Some of the most incisive insights are by P. Sainath. Here are a few excerpts from the discussion. All the comments below are by Sainath.
The biggest trend is the growing disconnect between the mass media and the mass reality. A very tiny Indian press, for a hundred years, served a very large social purpose, and tried to speak for the masses. Today, paradoxically, a gigantic Indian press serves a very narrow social purpose, which continues to narrow everyday
If 80 per cent of your revenues comes from advertising, and 20 per cent from sales—what that means is you’re going to give advertisers four times the importance you give readers. Their preferences and priorities take precedence
You see it in the simplest and most direct way: the organisation of beats.
Many beats have become extinct. Take the labour correspondent: when labour issues are covered at all, they come under the header of Industrial Relations, and they’re covered by the business correspondent. That means they’re covered by the guy whose job is to walk in the tracks of corporate leaders, and who, when he deigns to look at labour, does it through the eyes of corporate leaders. Now find me the agriculture columnist—in most newspapers, the idea doesn’t exist any more. If you lack correspondents on those two beats, you’re saying 70 per cent of the people in this country don’t matter, I don’t want to talk to them, they don’t make news.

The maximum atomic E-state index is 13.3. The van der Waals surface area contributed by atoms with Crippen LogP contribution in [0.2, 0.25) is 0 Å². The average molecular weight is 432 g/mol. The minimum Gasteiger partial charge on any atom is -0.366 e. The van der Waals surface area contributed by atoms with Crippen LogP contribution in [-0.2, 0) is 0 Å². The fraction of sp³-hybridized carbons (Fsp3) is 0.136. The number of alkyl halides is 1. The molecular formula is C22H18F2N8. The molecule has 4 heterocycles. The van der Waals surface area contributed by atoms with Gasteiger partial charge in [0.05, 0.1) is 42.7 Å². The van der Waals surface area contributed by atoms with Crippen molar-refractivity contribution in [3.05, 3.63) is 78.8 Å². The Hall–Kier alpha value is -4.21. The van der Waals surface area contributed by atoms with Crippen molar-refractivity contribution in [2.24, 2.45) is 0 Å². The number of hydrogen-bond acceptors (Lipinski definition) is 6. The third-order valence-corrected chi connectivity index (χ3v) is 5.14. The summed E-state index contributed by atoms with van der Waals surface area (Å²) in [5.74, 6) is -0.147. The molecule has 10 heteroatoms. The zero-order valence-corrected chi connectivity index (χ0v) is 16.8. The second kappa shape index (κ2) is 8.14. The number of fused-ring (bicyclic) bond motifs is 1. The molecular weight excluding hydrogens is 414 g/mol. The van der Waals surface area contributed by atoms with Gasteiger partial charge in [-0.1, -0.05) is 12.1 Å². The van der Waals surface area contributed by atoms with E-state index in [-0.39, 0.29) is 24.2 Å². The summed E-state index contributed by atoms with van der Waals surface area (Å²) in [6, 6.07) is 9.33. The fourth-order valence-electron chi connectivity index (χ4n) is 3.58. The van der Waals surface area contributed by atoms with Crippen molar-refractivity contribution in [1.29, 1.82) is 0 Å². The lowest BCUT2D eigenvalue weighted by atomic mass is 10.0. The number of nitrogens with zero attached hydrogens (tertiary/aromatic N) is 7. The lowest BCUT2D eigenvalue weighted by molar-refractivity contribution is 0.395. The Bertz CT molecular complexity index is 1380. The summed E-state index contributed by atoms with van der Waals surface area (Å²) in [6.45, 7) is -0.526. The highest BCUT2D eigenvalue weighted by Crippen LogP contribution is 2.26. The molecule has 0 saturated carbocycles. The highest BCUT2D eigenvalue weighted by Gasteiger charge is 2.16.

That is, until the elections, when they screw the media’s happiness
Everyone keeps dividing journalism into serious and non-serious journalism—it’s a bogus division. What is called non-serious journalism is in fact a very serious business proposition, or at least it’s perceived as that by the media owners. They divide journalism into what’s serious…and what makes revenue.